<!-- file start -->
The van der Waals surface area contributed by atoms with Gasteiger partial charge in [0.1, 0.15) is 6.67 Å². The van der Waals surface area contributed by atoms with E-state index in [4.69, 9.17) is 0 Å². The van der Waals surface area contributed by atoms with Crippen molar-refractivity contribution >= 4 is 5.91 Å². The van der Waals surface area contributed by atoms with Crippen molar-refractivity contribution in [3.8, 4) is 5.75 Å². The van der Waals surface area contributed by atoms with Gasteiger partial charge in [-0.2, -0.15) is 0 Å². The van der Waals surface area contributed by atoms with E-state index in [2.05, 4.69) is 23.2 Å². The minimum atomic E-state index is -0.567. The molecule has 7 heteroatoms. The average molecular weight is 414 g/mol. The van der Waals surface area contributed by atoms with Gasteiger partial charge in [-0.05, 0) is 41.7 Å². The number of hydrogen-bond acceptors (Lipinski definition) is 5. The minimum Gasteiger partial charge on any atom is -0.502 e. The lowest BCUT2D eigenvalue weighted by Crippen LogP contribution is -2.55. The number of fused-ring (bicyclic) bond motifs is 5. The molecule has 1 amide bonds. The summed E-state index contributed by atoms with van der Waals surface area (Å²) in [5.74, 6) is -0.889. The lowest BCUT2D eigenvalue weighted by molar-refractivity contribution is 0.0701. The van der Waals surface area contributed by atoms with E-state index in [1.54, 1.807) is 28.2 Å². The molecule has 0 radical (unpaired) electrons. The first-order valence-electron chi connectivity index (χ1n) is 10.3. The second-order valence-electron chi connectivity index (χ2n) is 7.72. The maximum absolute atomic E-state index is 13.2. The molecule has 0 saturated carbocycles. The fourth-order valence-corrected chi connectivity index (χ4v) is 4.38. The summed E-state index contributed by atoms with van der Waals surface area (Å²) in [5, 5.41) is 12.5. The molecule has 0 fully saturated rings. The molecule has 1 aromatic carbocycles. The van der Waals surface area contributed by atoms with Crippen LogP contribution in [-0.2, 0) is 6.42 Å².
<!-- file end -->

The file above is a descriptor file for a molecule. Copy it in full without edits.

The van der Waals surface area contributed by atoms with Gasteiger partial charge in [0.1, 0.15) is 6.67 Å². The van der Waals surface area contributed by atoms with E-state index in [4.69, 9.17) is 0 Å². The van der Waals surface area contributed by atoms with Crippen molar-refractivity contribution >= 4 is 5.91 Å². The van der Waals surface area contributed by atoms with Crippen molar-refractivity contribution in [3.8, 4) is 5.75 Å². The van der Waals surface area contributed by atoms with Gasteiger partial charge in [-0.2, -0.15) is 0 Å². The van der Waals surface area contributed by atoms with E-state index in [2.05, 4.69) is 23.2 Å². The minimum atomic E-state index is -0.567. The molecule has 7 heteroatoms. The average molecular weight is 414 g/mol. The van der Waals surface area contributed by atoms with Gasteiger partial charge in [-0.05, 0) is 41.7 Å². The number of hydrogen-bond acceptors (Lipinski definition) is 5. The minimum Gasteiger partial charge on any atom is -0.502 e. The lowest BCUT2D eigenvalue weighted by Crippen LogP contribution is -2.55. The number of fused-ring (bicyclic) bond motifs is 5. The molecule has 1 amide bonds. The summed E-state index contributed by atoms with van der Waals surface area (Å²) in [5.74, 6) is -0.889. The lowest BCUT2D eigenvalue weighted by molar-refractivity contribution is 0.0701. The van der Waals surface area contributed by atoms with E-state index in [1.54, 1.807) is 28.2 Å². The molecule has 0 radical (unpaired) electrons. The first-order valence-electron chi connectivity index (χ1n) is 10.3. The second-order valence-electron chi connectivity index (χ2n) is 7.72. The maximum absolute atomic E-state index is 13.2. The molecule has 0 saturated carbocycles. The fourth-order valence-corrected chi connectivity index (χ4v) is 4.38. The summed E-state index contributed by atoms with van der Waals surface area (Å²) in [5, 5.41) is 12.5. The molecule has 0 fully saturated rings. The molecule has 1 aromatic carbocycles. The van der Waals surface area contributed by atoms with Crippen LogP contribution in [-0.2, 0) is 6.42 Å².